You can download the latest builds here. The
mingw32 version is for Windows,
apple-darwin for Mac OSX and various
linux options for Linux. Once downloaded, extract the files from the zip and open the command line to the directory with
For example here's the command line you probably want to run:
bossac -e -w -v -R ~/Downloads/adafruit-circuitpython-feather_m0_express-0.9.3.bin
-erase the chip,
-write the given file,
-verify the write and
-Reset the board. After reset, CircuitPython should be running. Express boards may cause a warning of an early eject of a USB drive but just ignore it. Nothing important was being written to the drive. A hard power-reset is also recommended after bossac, just in case.
The UF2 bootloader is a new bootloader, and while we've done a ton of testing, it may contain bugs. Usually these bugs effect reliability rather than fully preventing the bootloader from working. If the bootloader is flaky then you can try updating the bootloader itself to potentially improve reliability.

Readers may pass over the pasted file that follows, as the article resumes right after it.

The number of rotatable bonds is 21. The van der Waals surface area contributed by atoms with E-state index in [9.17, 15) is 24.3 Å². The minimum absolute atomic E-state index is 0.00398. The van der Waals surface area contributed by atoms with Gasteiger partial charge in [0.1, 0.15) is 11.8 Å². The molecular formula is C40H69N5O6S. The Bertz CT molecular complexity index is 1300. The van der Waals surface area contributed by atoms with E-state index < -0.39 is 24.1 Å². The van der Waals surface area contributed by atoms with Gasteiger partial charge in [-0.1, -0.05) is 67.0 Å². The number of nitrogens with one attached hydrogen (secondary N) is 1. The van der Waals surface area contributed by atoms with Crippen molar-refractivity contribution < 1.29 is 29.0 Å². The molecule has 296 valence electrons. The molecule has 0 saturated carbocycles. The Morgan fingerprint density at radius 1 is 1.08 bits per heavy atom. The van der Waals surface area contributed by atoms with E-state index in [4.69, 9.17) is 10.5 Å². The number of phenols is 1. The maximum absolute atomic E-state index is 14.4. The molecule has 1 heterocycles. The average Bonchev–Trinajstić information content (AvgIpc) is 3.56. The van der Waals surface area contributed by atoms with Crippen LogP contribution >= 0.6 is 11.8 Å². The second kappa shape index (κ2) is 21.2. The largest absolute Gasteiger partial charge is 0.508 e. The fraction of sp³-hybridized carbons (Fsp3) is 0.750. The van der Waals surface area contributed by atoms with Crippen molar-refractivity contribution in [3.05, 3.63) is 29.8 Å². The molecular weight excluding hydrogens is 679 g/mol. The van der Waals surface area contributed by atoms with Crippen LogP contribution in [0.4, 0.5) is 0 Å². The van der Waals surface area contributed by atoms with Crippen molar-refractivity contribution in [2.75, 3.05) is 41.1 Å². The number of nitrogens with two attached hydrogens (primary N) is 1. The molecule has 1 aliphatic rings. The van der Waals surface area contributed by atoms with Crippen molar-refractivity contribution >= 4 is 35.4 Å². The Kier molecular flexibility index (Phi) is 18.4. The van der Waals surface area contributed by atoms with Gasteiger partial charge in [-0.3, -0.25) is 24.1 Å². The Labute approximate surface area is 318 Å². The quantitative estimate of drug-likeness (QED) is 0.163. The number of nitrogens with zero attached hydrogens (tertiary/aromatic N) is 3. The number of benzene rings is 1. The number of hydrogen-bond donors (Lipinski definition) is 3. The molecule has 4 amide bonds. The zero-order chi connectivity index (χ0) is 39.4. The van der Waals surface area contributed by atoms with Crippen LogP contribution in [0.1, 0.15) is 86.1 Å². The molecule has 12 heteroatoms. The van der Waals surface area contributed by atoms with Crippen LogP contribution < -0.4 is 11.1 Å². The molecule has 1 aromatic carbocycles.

Updating the bootloader is as easy as flashing CircuitPython, Arduino or MakeCode. Simply enter the bootloader as above and then drag the update bootloader uf2 file below. This uf2 contains a program which will unlock the bootloader section, update the bootloader, and re-lock it. It will overwrite your existing code such as CircuitPython or Arduino so make sure everything is backed up!
After the file is copied over, the bootloader will be updated and appear again. The INFO_UF2.TXT file should show the newer version number inside.
UF2 Bootloader v1.20.0 SFHR
Model: Adafruit Feather M0